More than 100 community members spent Sunday afternoon voicing opposition to the ideology of a small group of neo-Nazis who deny the Holocaust happened, want Mexican illegal immigrants deported and demand legal protections so the white race doesn't become extinct.
PHOENIX — More than 100 community members spent Sunday afternoon voicing opposition to the ideology of a small group of neo-Nazis who deny the Holocaust happened, want Mexican illegal immigrants deported and demand legal protections so the white race doesn't become extinct.
From a Jewish Holocaust survivor to a band of punk rock fans to a small group of children who began chanting "We love everybody," the demonstrators sent a message to 29-year-old National Socialist Movement leader Andrew Lee Patterson and his followers — we reject your message of bias and hate, said demonstration organizer Nicole Strykowski, a Southern Oregon University Theater graduate and actress.
"I'm very happy with the turnout," Strykowski said. "The love, support and diversity is amazing."
Strykowski, whose own heritage includes Polish and Cherokee, accompanied Pauline Killough — who fled Poland with her Jewish family after the Nazis bombed her home in 1939 — across Main Street to the neo-Nazi group.
The red-headed 76-year-old said she wanted to "go meet the gentlemen" who were flying the red and black flags with the swastika symbols. Killough approached the small group of five or six NSM supporters, and reached out to shake the hand of Bret Murphy. Murphy, who also uses the last name Court, is a deputy leader of the movement in Grants Pass.
"I'm here because I hear you don't think the Holocaust happened," Killough said. "But I wanted to assure you it did happen. And I was there."
Murphy argued that he didn't believe the genocidal events happened "in the sense that America does."
Murphy, 33, claims to have been involved in the movement since childhood. He has prior convictions for car theft, identity theft and driving under the influence.
Patterson, who remains on post-prison supervision until 2011 after being convicted of racially motivated assaults in 2003, was repeatedly asked by some demonstrators to justify his "white pride" position. At one point, Patterson said he was tired of talking and tired of being verbally attacked.
"The best thing for me is to not say anything," Patterson said.
Medford resident Albert Reynosa wondered why a group that claims to represent itself as ultra-American was flying Nazi-themed flags.
"If he's not a racist, allow me, a Mexican American, to join his club," Reynosa said.
The group's Web site states "the party combats the Jewish-materialistic spirit within and without us," and says no Jew or homosexual can be a member of the nation, said Strykowski.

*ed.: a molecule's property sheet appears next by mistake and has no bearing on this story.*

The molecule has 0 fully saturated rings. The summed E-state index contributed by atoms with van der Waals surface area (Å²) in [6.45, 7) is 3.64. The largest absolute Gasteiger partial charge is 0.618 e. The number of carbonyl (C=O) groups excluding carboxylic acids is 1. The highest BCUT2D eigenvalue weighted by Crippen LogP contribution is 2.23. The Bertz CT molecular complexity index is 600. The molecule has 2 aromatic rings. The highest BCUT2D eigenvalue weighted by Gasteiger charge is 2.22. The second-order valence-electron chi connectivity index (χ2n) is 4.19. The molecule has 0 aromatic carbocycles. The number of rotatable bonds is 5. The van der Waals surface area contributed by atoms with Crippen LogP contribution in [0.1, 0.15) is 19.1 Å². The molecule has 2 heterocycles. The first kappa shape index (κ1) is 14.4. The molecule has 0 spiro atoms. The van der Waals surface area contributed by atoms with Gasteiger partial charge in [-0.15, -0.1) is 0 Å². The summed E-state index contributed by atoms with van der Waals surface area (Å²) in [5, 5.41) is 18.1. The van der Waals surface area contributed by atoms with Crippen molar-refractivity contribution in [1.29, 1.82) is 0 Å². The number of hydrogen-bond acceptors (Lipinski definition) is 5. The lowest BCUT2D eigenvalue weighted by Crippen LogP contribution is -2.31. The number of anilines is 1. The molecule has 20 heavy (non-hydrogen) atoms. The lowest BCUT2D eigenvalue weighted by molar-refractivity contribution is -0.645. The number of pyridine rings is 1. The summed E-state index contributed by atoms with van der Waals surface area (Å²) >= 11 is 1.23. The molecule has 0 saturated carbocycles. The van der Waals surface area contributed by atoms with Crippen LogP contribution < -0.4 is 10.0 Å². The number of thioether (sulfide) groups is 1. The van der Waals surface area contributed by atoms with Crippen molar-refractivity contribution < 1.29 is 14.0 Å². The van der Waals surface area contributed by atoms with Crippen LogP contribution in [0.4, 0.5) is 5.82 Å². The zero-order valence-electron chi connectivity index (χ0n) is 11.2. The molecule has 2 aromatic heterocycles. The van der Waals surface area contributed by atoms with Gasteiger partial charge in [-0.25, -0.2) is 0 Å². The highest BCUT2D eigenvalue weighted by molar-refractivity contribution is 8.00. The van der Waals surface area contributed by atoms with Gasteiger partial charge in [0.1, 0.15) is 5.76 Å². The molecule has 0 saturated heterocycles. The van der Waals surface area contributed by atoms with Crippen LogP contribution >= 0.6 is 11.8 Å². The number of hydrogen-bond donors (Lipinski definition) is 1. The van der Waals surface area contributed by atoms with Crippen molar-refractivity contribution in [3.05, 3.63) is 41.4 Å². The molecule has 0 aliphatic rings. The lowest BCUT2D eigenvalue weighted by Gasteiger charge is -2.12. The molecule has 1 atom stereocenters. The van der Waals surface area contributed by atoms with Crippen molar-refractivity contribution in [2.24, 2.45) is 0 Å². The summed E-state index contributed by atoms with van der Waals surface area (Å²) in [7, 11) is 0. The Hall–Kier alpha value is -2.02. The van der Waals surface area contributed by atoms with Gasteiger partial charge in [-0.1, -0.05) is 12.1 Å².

"If that's not hate, I don't know what is," she said.
Patterson said in an article in Wednesday's Mail Tribune that he has been a part of what he calls the "white racialist movement" for 14 years.
"I really feel like these are people who made bad choices, and now they're making more bad choices," Strykowski said. "They say they calling for unification. I think it's really a cry for help. And they probably feel even more isolated now. That's sad."
Patterson became a member of the NSM as a teen for the shock value, "like a satanist or a punk," he was quoted as saying in the earlier article.
That statement angered local punk rock supporters. The afternoon's biggest cheer came when a black-clad member of the Pyrate Punx carried a huge sign stating "I'm not with stupid," and stood with the arrow pointing towards Patterson's group.
"They (the NSM) are not representing anything I believe," said Bill Chaplin, a Pyrate Punx member.
Phoenix police stood by on both sides of Main Street. They described the gathering as peaceful, barring a few verbal altercations.
Demonstrators' signs ranged from simple hearts and calls for love and unity to "Is this how we honor World War II veterans?" There also were angry messages calling group members the "scum of the city" and "Nazi trash." One woman advised them to follow Hitler's lead and commit suicide.
Chris Heinze, an SOU student studying anthropology and a member of Prairie Band Potawatomi Nation, said his initial reaction to hearing about the neo-Nazi group was anger, then sadness. Heinze decried the NSM's ideology.
"This isn't even a feasible concept," he said. "Hate is not OK."
But Heinze and Strykowski voiced disappointment there was any overt hostility expressed between the groups.
"Hate versus hate isn't going to teach them anything," he said.
Strykowski said her plan for the five-hour demonstration was to have people gather along the sidewalks at the intersection of Fern Valley Road and Main Street from 11 a.m. to 4 p.m., bearing heart signs, music and cookies. But the NSM group's ideology, and the Nazi-symbols they wear, bring out powerful emotions in people, she said.
"My sign is just a heart," said Strykowski. "It was not my intent to call these people names. If you want to unite, use love. Nobody ever used the symbol of love to kill six million people."